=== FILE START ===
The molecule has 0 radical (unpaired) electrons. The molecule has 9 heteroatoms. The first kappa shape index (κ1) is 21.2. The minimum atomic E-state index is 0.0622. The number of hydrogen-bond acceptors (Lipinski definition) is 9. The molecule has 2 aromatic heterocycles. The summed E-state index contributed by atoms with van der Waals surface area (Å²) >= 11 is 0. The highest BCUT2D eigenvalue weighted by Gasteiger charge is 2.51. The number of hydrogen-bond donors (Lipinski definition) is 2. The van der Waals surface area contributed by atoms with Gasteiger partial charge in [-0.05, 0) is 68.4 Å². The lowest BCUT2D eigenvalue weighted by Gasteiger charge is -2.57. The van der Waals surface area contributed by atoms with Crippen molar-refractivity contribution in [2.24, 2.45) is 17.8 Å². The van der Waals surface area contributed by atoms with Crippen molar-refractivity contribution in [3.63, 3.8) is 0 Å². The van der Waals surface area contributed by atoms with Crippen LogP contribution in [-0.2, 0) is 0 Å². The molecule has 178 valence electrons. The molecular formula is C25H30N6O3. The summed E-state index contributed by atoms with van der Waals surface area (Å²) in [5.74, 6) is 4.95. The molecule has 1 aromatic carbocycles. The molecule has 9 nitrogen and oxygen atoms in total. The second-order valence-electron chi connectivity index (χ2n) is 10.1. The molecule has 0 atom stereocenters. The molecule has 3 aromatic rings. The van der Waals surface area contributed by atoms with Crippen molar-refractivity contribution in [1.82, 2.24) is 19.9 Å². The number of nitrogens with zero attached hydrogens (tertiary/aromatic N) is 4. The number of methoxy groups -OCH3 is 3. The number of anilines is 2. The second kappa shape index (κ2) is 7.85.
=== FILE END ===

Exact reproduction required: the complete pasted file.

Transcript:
The molecule has 0 radical (unpaired) electrons. The molecule has 9 heteroatoms. The first kappa shape index (κ1) is 21.2. The minimum atomic E-state index is 0.0622. The number of hydrogen-bond acceptors (Lipinski definition) is 9. The molecule has 2 aromatic heterocycles. The summed E-state index contributed by atoms with van der Waals surface area (Å²) >= 11 is 0. The highest BCUT2D eigenvalue weighted by Gasteiger charge is 2.51. The number of hydrogen-bond donors (Lipinski definition) is 2. The van der Waals surface area contributed by atoms with Gasteiger partial charge in [-0.05, 0) is 68.4 Å². The lowest BCUT2D eigenvalue weighted by Gasteiger charge is -2.57. The van der Waals surface area contributed by atoms with Crippen molar-refractivity contribution in [2.24, 2.45) is 17.8 Å². The van der Waals surface area contributed by atoms with Crippen molar-refractivity contribution in [3.63, 3.8) is 0 Å². The van der Waals surface area contributed by atoms with Crippen LogP contribution in [-0.2, 0) is 0 Å². The molecule has 178 valence electrons. The molecular formula is C25H30N6O3. The summed E-state index contributed by atoms with van der Waals surface area (Å²) in [5.74, 6) is 4.95. The molecule has 1 aromatic carbocycles. The molecule has 9 nitrogen and oxygen atoms in total. The second-order valence-electron chi connectivity index (χ2n) is 10.1. The molecule has 0 atom stereocenters. The molecule has 3 aromatic rings. The van der Waals surface area contributed by atoms with Crippen molar-refractivity contribution in [1.82, 2.24) is 19.9 Å². The number of nitrogens with zero attached hydrogens (tertiary/aromatic N) is 4. The number of methoxy groups -OCH3 is 3. The number of anilines is 2. The second kappa shape index (κ2) is 7.85.